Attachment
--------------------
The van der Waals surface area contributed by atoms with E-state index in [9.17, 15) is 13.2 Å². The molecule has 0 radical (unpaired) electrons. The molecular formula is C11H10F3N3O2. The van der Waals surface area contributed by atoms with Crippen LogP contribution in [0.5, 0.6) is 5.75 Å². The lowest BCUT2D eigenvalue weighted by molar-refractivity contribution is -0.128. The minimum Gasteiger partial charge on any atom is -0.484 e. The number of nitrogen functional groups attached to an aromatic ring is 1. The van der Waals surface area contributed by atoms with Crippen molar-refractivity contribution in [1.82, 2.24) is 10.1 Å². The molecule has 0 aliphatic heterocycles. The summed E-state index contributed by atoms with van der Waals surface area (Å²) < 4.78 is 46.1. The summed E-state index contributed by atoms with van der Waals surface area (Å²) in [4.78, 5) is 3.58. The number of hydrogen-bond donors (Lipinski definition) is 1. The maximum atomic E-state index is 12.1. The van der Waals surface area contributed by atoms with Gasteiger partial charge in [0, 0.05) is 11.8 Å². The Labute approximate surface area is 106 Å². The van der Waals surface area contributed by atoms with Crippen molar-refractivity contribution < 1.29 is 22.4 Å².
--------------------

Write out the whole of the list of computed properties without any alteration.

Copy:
The van der Waals surface area contributed by atoms with E-state index in [9.17, 15) is 13.2 Å². The molecule has 0 radical (unpaired) electrons. The molecular formula is C11H10F3N3O2. The van der Waals surface area contributed by atoms with Crippen LogP contribution in [0.5, 0.6) is 5.75 Å². The lowest BCUT2D eigenvalue weighted by molar-refractivity contribution is -0.128. The minimum Gasteiger partial charge on any atom is -0.484 e. The number of nitrogen functional groups attached to an aromatic ring is 1. The van der Waals surface area contributed by atoms with Crippen molar-refractivity contribution in [1.82, 2.24) is 10.1 Å². The molecule has 0 aliphatic heterocycles. The summed E-state index contributed by atoms with van der Waals surface area (Å²) < 4.78 is 46.1. The summed E-state index contributed by atoms with van der Waals surface area (Å²) in [4.78, 5) is 3.58. The number of hydrogen-bond donors (Lipinski definition) is 1. The maximum atomic E-state index is 12.1. The van der Waals surface area contributed by atoms with Gasteiger partial charge in [0, 0.05) is 11.8 Å². The Labute approximate surface area is 106 Å². The van der Waals surface area contributed by atoms with Crippen molar-refractivity contribution < 1.29 is 22.4 Å².